Call Of Duty Passes $1 Billion Mark
December 7, 2012

Millions Answer Call Of Duty To The Tune Of $1 Billion

Peter Suciu for — Your Universe Online

Video games are often compared to movies; both in how the plots shape up and how the numbers add up as in sales vs. box office receipts. This month, Activision Blizzard hit a new milestone when sales of its new Call of Duty: Black Ops 2 video game passed the $1 billion mark only 15 days after release.

That is notable, as sales of the game hit a billion dollars two days faster than the Hollywood blockbuster Avatar, which set a box office record when it was released during the 2009 holiday season.

"The release of Call of Duty has been one of the most significant entertainment events of each of the last six years," said Activision Blizzard chief executive Bobby Kotick.

Kotick added that sales of the cumulative franchise revenues for the game have eclipsed current worldwide box office receipts to date for the top 10 grossing films of this year. Further, sales of the Call of Duty franchise have exceeded worldwide theatrical box office receipts for The Lord of the Rings, Harry Potter and Star Wars series, three of the most successful movie franchises of all time.

The game also required a production team worthy of a movie, as more than 250 people labored on it for the last two years. This included working with arms experts to imagine and conceive the weapons and equipment that might be used on a battlefield in the future.

It isn´t just $1 billion that is notable either, as the other big number is 150 million hours, or the amount of time that players have racked up battling with or against each other online. The game, which is the sequel to an earlier Cold War-themed first-person shooter, is set in a fictional 2025, where a Nicaraguan militant is plotting to undermine US security.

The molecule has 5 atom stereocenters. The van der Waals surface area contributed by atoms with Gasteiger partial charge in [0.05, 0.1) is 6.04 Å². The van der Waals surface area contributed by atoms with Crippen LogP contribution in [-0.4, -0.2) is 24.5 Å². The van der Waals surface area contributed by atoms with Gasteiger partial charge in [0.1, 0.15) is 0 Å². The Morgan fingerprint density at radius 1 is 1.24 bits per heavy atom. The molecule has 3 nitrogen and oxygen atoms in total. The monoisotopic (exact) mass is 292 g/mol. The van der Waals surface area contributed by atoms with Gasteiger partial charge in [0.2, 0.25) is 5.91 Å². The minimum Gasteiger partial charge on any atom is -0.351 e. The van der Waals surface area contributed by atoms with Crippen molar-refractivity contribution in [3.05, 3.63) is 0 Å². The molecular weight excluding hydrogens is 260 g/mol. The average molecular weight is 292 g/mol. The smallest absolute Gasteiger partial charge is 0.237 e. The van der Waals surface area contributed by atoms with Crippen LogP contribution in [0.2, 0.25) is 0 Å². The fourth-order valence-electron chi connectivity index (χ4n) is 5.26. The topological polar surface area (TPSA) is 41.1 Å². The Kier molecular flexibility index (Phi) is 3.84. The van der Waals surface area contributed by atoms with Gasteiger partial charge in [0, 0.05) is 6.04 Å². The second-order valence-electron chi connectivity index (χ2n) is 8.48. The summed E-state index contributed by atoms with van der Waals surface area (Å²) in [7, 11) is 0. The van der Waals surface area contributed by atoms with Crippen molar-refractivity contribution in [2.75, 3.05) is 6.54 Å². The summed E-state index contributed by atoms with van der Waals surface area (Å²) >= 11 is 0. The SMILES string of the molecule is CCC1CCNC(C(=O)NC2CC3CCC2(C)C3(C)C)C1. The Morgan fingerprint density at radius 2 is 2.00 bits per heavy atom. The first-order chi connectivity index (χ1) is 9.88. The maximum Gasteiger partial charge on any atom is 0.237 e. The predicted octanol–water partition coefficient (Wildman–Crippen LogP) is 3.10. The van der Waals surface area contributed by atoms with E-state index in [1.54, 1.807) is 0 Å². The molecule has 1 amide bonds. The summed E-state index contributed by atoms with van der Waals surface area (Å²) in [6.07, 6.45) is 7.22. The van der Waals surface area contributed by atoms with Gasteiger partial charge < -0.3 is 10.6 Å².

“The move to the near future provided us with the opportunity to tell a time and generation-spanning narrative, as well as access an entirely new world of technology, weapons,” Mark Lamia, head of Treyarch Studios, who developed the game for the US publisher Activision, told AFP on Thursday.

While Activision Blizzard and its team have much to celebrate, the rest of the industry may be hoping for a brighter future, as it isn´t likely coming this holiday season.

Despite the big sales of Call of Duty: Black Ops II, the rest of the game industry finds itself in a bit of funk. Market research firm NPD Group´s November 2012 sales report, which came out on Friday, showed that overall video game sales declined for the 12th consecutive month, while store sales showed an 11 percent year-over-year decline. While this decline was the smallest that has been seen in dollars and percentage terms, it is likely a result of the release of Activision Blizzard´s hot shooter, but last month also saw the debut of the Nintendo Wii U, the only new console released this holiday season.

One other big title was released in November; Halo 4 from Microsoft for its Xbox 360 console, proving that even in its seventh holiday season, it can still deliver something fresh.